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Pelvic Pain

The vulva is the external part of the female genitalia. Vulvodynia is chronic vulvar discomfort or pain, for which no cause can be found. The symptoms include vulval burning, stinging, irritation or rawness. Burning sensations are the most common, but the type and severity of symptoms vary from patient to patient. Pain may be constant or intermittent, localised or diffuse.

To explain a little more about vulvodynia, we need to explain some key terms: The outer and inner lips of the vulva are called the labia majora and labia minora. The vestibule surrounds the opening of the vagina and the urethra, and the openings to the Skene’s and Bartholin’s glands are located within the vestibule. The perineum is the area between the bottom of the vulva and the anus.

Vulvodynia has been classified into the following subtypes:

Generalized (Dystetic) Vulvodynia

Generalized Vulvodynia symptoms may be diffuse, which means that they arise in different areas at different times. Pain may be present in the labia majora, labia minora, and/or the vestibule. Some women experience pain in the clitoris, mons pubis, perineum and/or the inner thighs.

Symptoms can be caused by touch or pressure to the vulva, for example, during intercourse, when inserting tampons or bicycle riding. Dystetic Vulvodynia can also present as a burning sensation. The pain itself may be constant or intermittent and can be triggered by clothing rubbing, even gently, against the skin of the vulva.

Vulvar Vestibulitis Syndrome (VVS)

Women with VVS only experience pain in the vestibule (entrance to the vagina) and only during or after touch or pressure is applied. Burning sensations are the most common symptom and may be experienced with some or all of the following: sexual intercourse, inserting tampons, gynaecologic examination, bicycle riding and wearing tight pants.

There is also a range of dermatologic conditions that may cause pain in the vulva. Scratching the vulva and overusing topical medications may inflame the tissue, causing swelling and additional pain.

Vulvodynia, as with most chronic pain conditions, can have a profound impact on a woman’s quality of life. It typically affects her ability to engage in sexual activity and may interfere with daily functioning in the most fundamental ways. Sitting at a desk, taking exercise, and even participating in social activities can be painful and difficult. These limitations, if left unaddressed, can negatively affect self-image and lead to depression.

  • Many women may suffer from vulvodynia for years before an accurate diagnosis is made. Thrush is often mistakenly assumed to be the cause of symptoms.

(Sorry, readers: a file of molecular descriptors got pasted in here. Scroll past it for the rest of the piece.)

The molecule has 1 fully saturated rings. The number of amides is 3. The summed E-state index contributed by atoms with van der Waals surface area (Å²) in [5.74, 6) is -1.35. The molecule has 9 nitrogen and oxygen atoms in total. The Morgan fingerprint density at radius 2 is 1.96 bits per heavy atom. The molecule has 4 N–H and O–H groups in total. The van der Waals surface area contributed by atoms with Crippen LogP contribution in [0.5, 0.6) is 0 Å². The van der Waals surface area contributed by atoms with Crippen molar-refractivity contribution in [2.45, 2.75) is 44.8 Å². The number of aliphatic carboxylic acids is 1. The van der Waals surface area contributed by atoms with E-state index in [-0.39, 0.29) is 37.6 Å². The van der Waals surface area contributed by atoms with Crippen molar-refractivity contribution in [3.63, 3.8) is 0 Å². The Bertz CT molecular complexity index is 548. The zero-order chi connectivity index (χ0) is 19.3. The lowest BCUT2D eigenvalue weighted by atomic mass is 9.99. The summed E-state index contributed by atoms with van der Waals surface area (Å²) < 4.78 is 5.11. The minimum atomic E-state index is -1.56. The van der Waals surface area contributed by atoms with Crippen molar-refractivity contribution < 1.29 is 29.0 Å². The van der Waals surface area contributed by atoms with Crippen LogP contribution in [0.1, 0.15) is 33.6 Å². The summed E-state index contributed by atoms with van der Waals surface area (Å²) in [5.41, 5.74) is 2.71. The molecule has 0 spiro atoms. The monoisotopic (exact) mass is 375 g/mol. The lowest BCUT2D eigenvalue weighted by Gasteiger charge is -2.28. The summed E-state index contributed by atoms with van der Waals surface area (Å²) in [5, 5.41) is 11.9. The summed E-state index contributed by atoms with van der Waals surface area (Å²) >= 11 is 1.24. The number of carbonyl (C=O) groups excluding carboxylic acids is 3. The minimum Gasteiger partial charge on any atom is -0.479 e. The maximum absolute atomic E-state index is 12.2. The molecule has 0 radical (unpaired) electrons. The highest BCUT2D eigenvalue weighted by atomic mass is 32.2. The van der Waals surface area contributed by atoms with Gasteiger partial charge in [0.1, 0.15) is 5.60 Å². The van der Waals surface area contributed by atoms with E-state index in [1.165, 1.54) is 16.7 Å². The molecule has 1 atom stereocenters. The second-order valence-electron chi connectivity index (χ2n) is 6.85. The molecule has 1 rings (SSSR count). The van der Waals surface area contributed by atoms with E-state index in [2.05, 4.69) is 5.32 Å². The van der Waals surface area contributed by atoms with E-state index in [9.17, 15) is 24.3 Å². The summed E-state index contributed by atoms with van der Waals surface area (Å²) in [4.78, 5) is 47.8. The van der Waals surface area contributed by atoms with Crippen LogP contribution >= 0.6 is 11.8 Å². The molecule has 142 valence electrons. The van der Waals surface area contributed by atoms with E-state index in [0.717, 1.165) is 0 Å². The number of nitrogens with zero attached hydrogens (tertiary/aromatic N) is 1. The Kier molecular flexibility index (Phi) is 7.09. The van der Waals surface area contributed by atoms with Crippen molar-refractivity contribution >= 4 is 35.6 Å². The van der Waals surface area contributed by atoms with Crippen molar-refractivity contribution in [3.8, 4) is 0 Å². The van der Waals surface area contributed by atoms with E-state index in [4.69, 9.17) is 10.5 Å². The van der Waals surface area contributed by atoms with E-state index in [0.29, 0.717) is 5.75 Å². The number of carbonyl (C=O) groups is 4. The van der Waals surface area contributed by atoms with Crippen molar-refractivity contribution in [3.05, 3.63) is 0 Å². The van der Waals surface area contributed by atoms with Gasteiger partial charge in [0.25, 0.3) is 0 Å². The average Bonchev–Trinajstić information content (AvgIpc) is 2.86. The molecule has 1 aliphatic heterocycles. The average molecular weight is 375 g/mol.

• To diagnose Vulvodynia, your doctor will carefully review your medical history. You will be asked questions about your symptoms, your sexual activity, diet, feminine hygiene, previous medical problems and medication use.
  • Dr. McCaffrey will also carefully examine the vulva, vagina and any vaginal secretions to investigate other causes of your pain such as infections and skin disorders. She may also perform routine vaginal cultures to make sure that an infection is not causing – or worsening – any irritation or burning.
  • The doctor may also use a ‘Q-tip test’ as part of your exam. During this test, different areas of the vulva and vestibule are touched with a Q-tip to help determine the location and severity of your pain. With vulvodynia, even the slightest touch can trigger pain and tenderness.
  • If the doctor sees areas of skin that look suspicious during your exam, she may recommend a biopsy. She may also use a magnifying glass to look more closely at any lesions in the vulva, or may recommend a colposcopy, a test in which an instrument is used to look at the vulva more closely.
  • Our treatments are directed toward easing symptoms, and may provide partial or indeed complete relief. It’s important to remember that the cause of vulvodynia is unknown. Each woman’s symptoms are unique, and no single treatment works all the time or is appropriate for every patient.
  • Some women respond very well to a particular treatment, while others respond poorly or experience unacceptable side effects. It takes time to find the treatment, or combination of treatments that work for you.

Some of the current treatments include:

  • Lifestyle changes, including avoiding possible irritants like bleaches or shower gels.
  • Local anaesthetic gels (i.e. lidocaine)
  • Amitriptyline
  • Tegretol, Neurontin
  • Nerve Blockades
  • Topical estrogen cream
  • Pelvic floor therapy (for patients who have pelvic floor muscle abnormalities as measured by surface electromyography)
  • Physical therapy
  • Diet modification
  • Surgery is very rarely necessary, and the only for vulvar vestibulitis syndrome

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